User-generated content marketing is a relatively new concept in the marketing world. With the rise of social media, people everywhere can share their voices with the world. Sometimes they even use their voices to create user-generated content that helps your brand.
Today, we’re going to break down user-generated content marketing and how it works. Let’s get started.
First, let’s get our definitions straight.
User-generated content (UGC) is anything that your customers make about your brand. That “anything” can be videos, blogs, Tweets, reviews, and more. Customers shouldn’t be paid to produce anything, but they can use their content to enter into a contest.
User-generated content marketing is using that customer-created content in your own communications strategy on your own digital channels. You, essentially, work their creations into your social media posts, on your website, or in your commercials.
But where do you find user-generated content? You have to search for it. Sometimes customers will tag you in their posts and make things easy. Other times, you’ll have to search for specific hashtags or do a bit of plain ol’ internet sleuthing.
If it doesn’t already exist, you have to ask for it. That means hosting a contest, offering a giveaway, or just openly inviting people to share their message.
You can use UGC as part of your everyday marketing communications or as part of a specific campaign strategy. We’ll talk about examples of both as we discuss the reasons why you need to use user-generated content marketing.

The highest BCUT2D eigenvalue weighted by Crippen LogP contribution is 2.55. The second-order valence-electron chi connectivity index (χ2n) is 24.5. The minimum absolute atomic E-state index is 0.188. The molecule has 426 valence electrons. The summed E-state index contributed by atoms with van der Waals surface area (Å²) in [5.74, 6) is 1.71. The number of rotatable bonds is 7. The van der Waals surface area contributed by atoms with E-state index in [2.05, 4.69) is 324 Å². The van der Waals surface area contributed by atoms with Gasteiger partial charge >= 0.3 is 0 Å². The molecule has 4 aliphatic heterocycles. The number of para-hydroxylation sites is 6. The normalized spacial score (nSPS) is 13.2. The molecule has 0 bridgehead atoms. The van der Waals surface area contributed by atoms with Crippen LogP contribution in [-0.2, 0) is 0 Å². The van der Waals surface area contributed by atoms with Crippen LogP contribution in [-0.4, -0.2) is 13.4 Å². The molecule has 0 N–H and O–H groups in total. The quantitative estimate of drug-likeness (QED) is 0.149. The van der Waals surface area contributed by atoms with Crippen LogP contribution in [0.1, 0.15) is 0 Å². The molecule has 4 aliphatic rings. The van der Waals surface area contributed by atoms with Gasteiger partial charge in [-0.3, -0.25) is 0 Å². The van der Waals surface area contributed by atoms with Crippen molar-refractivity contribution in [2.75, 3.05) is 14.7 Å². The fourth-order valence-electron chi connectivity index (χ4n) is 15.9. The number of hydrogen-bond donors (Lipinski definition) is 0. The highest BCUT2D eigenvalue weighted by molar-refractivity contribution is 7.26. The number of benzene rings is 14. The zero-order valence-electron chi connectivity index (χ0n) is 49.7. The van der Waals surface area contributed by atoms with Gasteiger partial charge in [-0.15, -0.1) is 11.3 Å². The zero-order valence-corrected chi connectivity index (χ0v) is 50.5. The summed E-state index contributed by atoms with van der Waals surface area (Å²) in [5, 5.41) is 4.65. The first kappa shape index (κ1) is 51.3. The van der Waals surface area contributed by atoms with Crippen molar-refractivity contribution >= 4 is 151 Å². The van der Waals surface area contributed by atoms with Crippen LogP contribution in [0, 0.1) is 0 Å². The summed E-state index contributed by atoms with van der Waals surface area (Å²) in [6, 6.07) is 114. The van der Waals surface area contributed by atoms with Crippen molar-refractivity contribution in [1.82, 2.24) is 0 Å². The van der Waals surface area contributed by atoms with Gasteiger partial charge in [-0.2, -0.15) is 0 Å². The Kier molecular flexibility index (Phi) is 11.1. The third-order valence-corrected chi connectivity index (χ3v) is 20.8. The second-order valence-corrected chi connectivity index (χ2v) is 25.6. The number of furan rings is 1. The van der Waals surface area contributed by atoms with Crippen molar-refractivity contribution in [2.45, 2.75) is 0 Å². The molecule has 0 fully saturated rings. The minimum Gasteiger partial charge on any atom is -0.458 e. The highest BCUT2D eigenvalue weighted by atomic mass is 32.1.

Reason #1: People care about authenticity.
Ah, authenticity. Marketing junkies talk about this concept so much that we almost start taking it for granted. But don’t let it become just a buzzword – authenticity is still really important. Like really, really, really important.
Time and time again, research shows that modern customers consider authenticity to be one of the most important factors when choosing a brand. User-generated content is authentic by definition, so it has a huge influence on customers.
A lot of people don’t believe the professional ads and marketing campaigns that are just thrown at them. But many do value feedback and reviews from peers who are not paid for voicing their honest opinions.
UGC won’t always be the most polished or have the highest production value. But those flaws are just part of the authenticity; they’re a sign that a real person is sharing views that haven’t been scrubbed and sanitized to fit a perfect corporate identity. That’s authenticity.
Reason #2: It shows you’re open to interaction.
People want brands to listen. It’s important to interact with customers no matter your campaign strategy.
Responding to reviews, answering questions, and accepting feedback – these are all things you should be doing anyway. Doing it in the context of user-generated content marketing just builds a closer connection to customers. Being open to feedback and willing to celebrate your customers is tough, but powerful.